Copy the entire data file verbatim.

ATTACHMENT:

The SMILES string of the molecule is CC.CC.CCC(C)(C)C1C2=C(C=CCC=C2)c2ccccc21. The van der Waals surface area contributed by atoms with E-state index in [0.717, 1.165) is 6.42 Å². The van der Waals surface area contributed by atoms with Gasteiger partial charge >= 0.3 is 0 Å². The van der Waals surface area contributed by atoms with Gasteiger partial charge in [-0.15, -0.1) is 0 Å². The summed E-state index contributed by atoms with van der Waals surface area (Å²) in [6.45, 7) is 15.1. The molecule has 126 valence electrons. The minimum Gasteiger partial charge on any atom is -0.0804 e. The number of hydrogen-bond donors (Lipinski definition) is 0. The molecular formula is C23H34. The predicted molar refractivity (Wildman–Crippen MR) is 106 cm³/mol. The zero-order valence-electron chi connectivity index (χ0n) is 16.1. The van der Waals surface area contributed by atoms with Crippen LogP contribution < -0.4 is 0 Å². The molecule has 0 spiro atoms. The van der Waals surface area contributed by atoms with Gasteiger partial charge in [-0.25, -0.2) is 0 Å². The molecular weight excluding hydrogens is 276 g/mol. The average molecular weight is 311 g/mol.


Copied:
The SMILES string of the molecule is CC.CC.CCC(C)(C)C1C2=C(C=CCC=C2)c2ccccc21. The van der Waals surface area contributed by atoms with E-state index in [0.717, 1.165) is 6.42 Å². The van der Waals surface area contributed by atoms with Gasteiger partial charge >= 0.3 is 0 Å². The van der Waals surface area contributed by atoms with Gasteiger partial charge in [-0.15, -0.1) is 0 Å². The summed E-state index contributed by atoms with van der Waals surface area (Å²) in [6.45, 7) is 15.1. The molecule has 126 valence electrons. The minimum Gasteiger partial charge on any atom is -0.0804 e. The number of hydrogen-bond donors (Lipinski definition) is 0. The molecular formula is C23H34. The predicted molar refractivity (Wildman–Crippen MR) is 106 cm³/mol. The zero-order valence-electron chi connectivity index (χ0n) is 16.1. The van der Waals surface area contributed by atoms with Crippen LogP contribution < -0.4 is 0 Å². The molecule has 0 spiro atoms. The van der Waals surface area contributed by atoms with Gasteiger partial charge in [-0.25, -0.2) is 0 Å². The molecular weight excluding hydrogens is 276 g/mol. The average molecular weight is 311 g/mol.